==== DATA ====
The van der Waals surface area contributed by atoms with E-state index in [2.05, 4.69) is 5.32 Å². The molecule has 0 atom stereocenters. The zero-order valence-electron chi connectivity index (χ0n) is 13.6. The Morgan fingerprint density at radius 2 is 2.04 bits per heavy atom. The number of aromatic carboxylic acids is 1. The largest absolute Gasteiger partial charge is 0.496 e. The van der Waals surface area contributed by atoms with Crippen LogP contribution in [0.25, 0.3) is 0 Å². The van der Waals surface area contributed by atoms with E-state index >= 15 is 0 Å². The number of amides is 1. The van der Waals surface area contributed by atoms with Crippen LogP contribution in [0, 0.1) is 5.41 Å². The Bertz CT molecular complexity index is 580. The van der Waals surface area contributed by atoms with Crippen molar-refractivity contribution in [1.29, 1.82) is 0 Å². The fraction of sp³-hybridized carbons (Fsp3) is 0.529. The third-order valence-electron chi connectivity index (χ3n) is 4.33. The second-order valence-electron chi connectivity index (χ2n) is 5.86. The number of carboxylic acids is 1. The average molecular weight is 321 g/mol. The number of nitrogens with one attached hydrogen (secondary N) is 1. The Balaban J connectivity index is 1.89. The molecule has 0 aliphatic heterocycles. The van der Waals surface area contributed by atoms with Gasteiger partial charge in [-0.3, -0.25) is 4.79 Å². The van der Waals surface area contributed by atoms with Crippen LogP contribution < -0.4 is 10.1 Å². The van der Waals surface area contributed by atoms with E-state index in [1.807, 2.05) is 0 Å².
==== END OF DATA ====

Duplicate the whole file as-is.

The van der Waals surface area contributed by atoms with E-state index in [2.05, 4.69) is 5.32 Å². The molecule has 0 atom stereocenters. The zero-order valence-electron chi connectivity index (χ0n) is 13.6. The Morgan fingerprint density at radius 2 is 2.04 bits per heavy atom. The number of aromatic carboxylic acids is 1. The largest absolute Gasteiger partial charge is 0.496 e. The van der Waals surface area contributed by atoms with Crippen LogP contribution in [0.25, 0.3) is 0 Å². The van der Waals surface area contributed by atoms with E-state index >= 15 is 0 Å². The number of amides is 1. The van der Waals surface area contributed by atoms with Crippen LogP contribution in [0, 0.1) is 5.41 Å². The Bertz CT molecular complexity index is 580. The van der Waals surface area contributed by atoms with Crippen molar-refractivity contribution in [1.29, 1.82) is 0 Å². The fraction of sp³-hybridized carbons (Fsp3) is 0.529. The third-order valence-electron chi connectivity index (χ3n) is 4.33. The second-order valence-electron chi connectivity index (χ2n) is 5.86. The number of carboxylic acids is 1. The average molecular weight is 321 g/mol. The number of nitrogens with one attached hydrogen (secondary N) is 1. The Balaban J connectivity index is 1.89. The molecule has 0 aliphatic heterocycles. The van der Waals surface area contributed by atoms with Gasteiger partial charge in [-0.3, -0.25) is 4.79 Å². The van der Waals surface area contributed by atoms with Crippen LogP contribution < -0.4 is 10.1 Å². The van der Waals surface area contributed by atoms with E-state index in [1.807, 2.05) is 0 Å².